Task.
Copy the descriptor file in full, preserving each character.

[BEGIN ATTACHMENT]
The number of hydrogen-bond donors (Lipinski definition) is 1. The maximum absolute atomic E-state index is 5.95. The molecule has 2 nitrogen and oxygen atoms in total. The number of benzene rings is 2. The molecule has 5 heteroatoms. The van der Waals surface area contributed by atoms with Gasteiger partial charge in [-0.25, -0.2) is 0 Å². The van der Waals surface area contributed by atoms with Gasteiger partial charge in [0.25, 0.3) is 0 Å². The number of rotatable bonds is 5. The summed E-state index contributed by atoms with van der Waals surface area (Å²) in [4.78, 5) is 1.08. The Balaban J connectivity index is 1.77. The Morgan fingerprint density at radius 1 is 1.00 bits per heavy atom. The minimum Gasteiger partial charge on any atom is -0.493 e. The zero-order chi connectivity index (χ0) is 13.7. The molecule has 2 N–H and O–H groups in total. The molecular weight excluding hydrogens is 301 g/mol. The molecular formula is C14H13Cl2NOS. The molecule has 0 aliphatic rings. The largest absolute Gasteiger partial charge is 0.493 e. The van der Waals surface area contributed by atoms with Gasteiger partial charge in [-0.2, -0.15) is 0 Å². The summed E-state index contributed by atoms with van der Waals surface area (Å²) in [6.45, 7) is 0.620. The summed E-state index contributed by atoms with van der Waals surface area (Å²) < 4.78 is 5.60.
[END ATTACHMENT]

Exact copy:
The number of hydrogen-bond donors (Lipinski definition) is 1. The maximum absolute atomic E-state index is 5.95. The molecule has 2 nitrogen and oxygen atoms in total. The number of benzene rings is 2. The molecule has 5 heteroatoms. The van der Waals surface area contributed by atoms with Gasteiger partial charge in [-0.25, -0.2) is 0 Å². The van der Waals surface area contributed by atoms with Gasteiger partial charge in [0.25, 0.3) is 0 Å². The number of rotatable bonds is 5. The summed E-state index contributed by atoms with van der Waals surface area (Å²) in [4.78, 5) is 1.08. The Balaban J connectivity index is 1.77. The Morgan fingerprint density at radius 1 is 1.00 bits per heavy atom. The minimum Gasteiger partial charge on any atom is -0.493 e. The zero-order chi connectivity index (χ0) is 13.7. The molecule has 2 N–H and O–H groups in total. The molecular weight excluding hydrogens is 301 g/mol. The molecular formula is C14H13Cl2NOS. The molecule has 0 aliphatic rings. The largest absolute Gasteiger partial charge is 0.493 e. The van der Waals surface area contributed by atoms with Gasteiger partial charge in [-0.2, -0.15) is 0 Å². The summed E-state index contributed by atoms with van der Waals surface area (Å²) in [6.45, 7) is 0.620. The summed E-state index contributed by atoms with van der Waals surface area (Å²) < 4.78 is 5.60.